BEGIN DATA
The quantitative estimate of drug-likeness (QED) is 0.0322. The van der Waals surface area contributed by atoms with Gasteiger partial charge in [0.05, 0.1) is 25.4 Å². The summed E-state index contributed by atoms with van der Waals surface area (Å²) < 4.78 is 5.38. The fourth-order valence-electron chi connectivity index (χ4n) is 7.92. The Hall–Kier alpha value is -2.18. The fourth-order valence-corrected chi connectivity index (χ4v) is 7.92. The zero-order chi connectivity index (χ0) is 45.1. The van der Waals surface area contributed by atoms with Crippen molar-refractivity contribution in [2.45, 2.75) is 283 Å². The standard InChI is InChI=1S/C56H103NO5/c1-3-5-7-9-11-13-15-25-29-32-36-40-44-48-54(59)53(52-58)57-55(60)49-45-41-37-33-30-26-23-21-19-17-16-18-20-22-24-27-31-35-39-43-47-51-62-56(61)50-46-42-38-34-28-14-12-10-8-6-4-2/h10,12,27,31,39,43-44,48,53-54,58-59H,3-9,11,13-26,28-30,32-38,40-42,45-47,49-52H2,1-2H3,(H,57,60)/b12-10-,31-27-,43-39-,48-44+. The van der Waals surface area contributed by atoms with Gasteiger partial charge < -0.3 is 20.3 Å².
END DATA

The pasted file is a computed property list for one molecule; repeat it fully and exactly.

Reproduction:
The quantitative estimate of drug-likeness (QED) is 0.0322. The van der Waals surface area contributed by atoms with Gasteiger partial charge in [0.05, 0.1) is 25.4 Å². The summed E-state index contributed by atoms with van der Waals surface area (Å²) < 4.78 is 5.38. The fourth-order valence-electron chi connectivity index (χ4n) is 7.92. The Hall–Kier alpha value is -2.18. The fourth-order valence-corrected chi connectivity index (χ4v) is 7.92. The zero-order chi connectivity index (χ0) is 45.1. The van der Waals surface area contributed by atoms with Crippen molar-refractivity contribution in [2.45, 2.75) is 283 Å². The standard InChI is InChI=1S/C56H103NO5/c1-3-5-7-9-11-13-15-25-29-32-36-40-44-48-54(59)53(52-58)57-55(60)49-45-41-37-33-30-26-23-21-19-17-16-18-20-22-24-27-31-35-39-43-47-51-62-56(61)50-46-42-38-34-28-14-12-10-8-6-4-2/h10,12,27,31,39,43-44,48,53-54,58-59H,3-9,11,13-26,28-30,32-38,40-42,45-47,49-52H2,1-2H3,(H,57,60)/b12-10-,31-27-,43-39-,48-44+. The van der Waals surface area contributed by atoms with Gasteiger partial charge < -0.3 is 20.3 Å².